Money and meaning in Omaha
I fully expected to be immersed in the intricacies of money-making when I attended the Berkshire Hathaway shareholder meeting last month in Omaha, Neb. Actually, calling an event that attracts close to 40,000 raving fans a “meeting” is ridiculous. As a friend of mine says, it’s more like a Woodstock for capitalists.
The money part of my weekend did not disappoint. Although I much prefer subjects like philosophy, Judaism or the Lakers, I admit I was spellbound by the sight of Berkshire’s 83-year-old billionaire founder and leader, Warren Buffett, sharing his folksy financial insights with thousands of groupies.
What was I doing spending my weekend in a Midwestern town that is as far from Pico-Robertson as Manhattan is from Idaho? I was invited by my friend Selwyn Gerber — who owns a thriving wealth management company in Century City that follows Buffett’s basic principles — to experience a “once-in-a-lifetime” journey into a unique world of ethical and business success.
As a curious journalist, I couldn’t resist.
Just to give you an idea of Berkshire’s success, if you had invested $1,000 in the company when it started 48 years ago, today it would be worth a little over $5 million. I saw so many happy faces on the streets of downtown Omaha, I figured everyone there had made that exact same investment.
In any event, the real surprise of my Omaha journey was my encounter with the movement of another leader who’s also known to have plenty of groupies: the Lubavitcher Rebbe.
Selwyn had arranged for all of his guests to attend Shabbat services and meals with the local Chabad, which is when things got … hmm, a little interesting.
Imagine walking for 10 long blocks, as the sun is setting on a Friday night, surrounded by throngs of really happy Midwestern-looking people carousing in bars with names like Barley Street Tavern and Dundee Dell, and then, suddenly, finding yourself in a Chasidic shtibl being greeted by happy Jews with long beards and black hats saying “good Shabbos” over and over again, as a large photo of the Lubavitcher Rebbe hangs behind them.
That is when you say things like, “I love my life.”
Or, at least, I love this country.
As the Chabad emissaries greeted us joyfully in their Omaha shul, I couldn’t help thinking of darker days a century ago in places like Russia, when their movement was forced to hide underground and barely survived anti-Semitic pogroms and persecution. To see how Chabad is flourishing today in far-flung places like Utah, Idaho and Nebraska is a tribute not just to the movement, but to America.
In the heartland of America where we spent our weekend, the back-and-forth between the Chabad shul and the Berkshire money festival felt, at first, like a total disconnect. But as the weekend progressed, something dawned on me.
The two organizations are not that far apart.
My friend Selwyn raves about Berkshire not only because of its incredible success, but also because it has strong human values and a concrete approach to investment. There’s nothing trendy in Berkshire’s portfolio of companies — the group invests in things that people will always need and in people whom they can trust to run things.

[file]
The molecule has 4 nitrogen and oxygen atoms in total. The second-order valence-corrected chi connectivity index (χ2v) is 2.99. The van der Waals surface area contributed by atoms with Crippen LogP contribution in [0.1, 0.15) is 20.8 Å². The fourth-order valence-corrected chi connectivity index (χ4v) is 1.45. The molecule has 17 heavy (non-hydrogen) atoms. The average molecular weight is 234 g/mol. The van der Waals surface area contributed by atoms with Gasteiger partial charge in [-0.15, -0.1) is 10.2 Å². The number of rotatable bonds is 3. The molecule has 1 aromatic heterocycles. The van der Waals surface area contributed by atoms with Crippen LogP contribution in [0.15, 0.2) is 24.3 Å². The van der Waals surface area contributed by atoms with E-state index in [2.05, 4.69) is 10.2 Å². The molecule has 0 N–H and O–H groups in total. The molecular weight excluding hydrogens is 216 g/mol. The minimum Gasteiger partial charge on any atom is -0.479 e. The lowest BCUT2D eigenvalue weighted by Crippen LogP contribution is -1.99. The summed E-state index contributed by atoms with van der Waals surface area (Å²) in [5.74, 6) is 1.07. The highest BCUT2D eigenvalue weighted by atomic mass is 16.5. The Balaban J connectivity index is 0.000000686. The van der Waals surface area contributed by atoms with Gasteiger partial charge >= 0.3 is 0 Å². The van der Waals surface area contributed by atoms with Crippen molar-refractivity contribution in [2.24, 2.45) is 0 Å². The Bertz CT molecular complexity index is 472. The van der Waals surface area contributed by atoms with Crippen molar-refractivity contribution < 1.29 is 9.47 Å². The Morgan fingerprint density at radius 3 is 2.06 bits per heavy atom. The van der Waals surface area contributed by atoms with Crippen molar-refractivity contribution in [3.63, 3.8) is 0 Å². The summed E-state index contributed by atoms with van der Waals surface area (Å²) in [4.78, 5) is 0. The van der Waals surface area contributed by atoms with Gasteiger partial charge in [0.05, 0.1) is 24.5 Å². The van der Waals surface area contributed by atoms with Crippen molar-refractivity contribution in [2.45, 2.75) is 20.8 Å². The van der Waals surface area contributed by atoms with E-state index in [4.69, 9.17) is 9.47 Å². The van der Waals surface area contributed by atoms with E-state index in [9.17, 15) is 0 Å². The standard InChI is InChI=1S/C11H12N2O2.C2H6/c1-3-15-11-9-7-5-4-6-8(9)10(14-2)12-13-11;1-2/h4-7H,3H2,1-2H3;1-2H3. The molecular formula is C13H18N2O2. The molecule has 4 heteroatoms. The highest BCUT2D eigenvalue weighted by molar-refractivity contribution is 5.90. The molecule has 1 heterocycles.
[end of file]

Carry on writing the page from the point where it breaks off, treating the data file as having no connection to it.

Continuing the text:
In the same way, is any Jewish movement today as untrendy as Chabad?
Since the late Rebbe transformed Chabad many decades ago into an outreach movement, it has focused not on popular trends but on timeless rituals like putting on tefillin and lighting Shabbat candles. How much more untrendy or concrete can you get?
It’s not a coincidence that there’s also a strong human component to both organizations. As Buffett spoke about “the Berkshire way” at his convention, you could feel his genuine affection for humanity. It’s no surprise that he has already committed to donating his fortune — upward of $40 billion — to charity.
That same genuine affection greeted us at the Chabad in Omaha. As a former client in the ad business used to say, “I don’t care how much you know until I know how much you care.”
Well, as they do in all their outposts, before showing us how much they know, the people of Chabad show us how much they care.
Even as they are engaged in different worlds, Chabad and Berkshire remind us that human principles are human principles — whether we’re dealing with creating wealth or creating meaning.
Chabad has mined the old treasures of Torah rituals, and, by serving them with deep, unconditional love, has helped bring meaning to Jews around the globe.
Berkshire has mined an old-school approach to business and, by acting with humanity and common sense, has brought wealth to investors around the globe.
It’s easy to complain about how America can sometimes fail to live up to its great ideals. But thriving organizations like Chabad and Berkshire Hathaway are examples of just the opposite: They demonstrate how the combination of American opportunity, hard work and strong human values can bring out the best in us.
We can see it in the folksy Omaha billionaire who dared to challenge the world of business, and in the brave Lubavitcher Rebbe who dared to send his emissaries anywhere in the world where Jews might need a hug and a Shabbat meal.
David Suissa is president of TRIBE Media Corp./Jewish Journal and can be reached at firstname.lastname@example.org.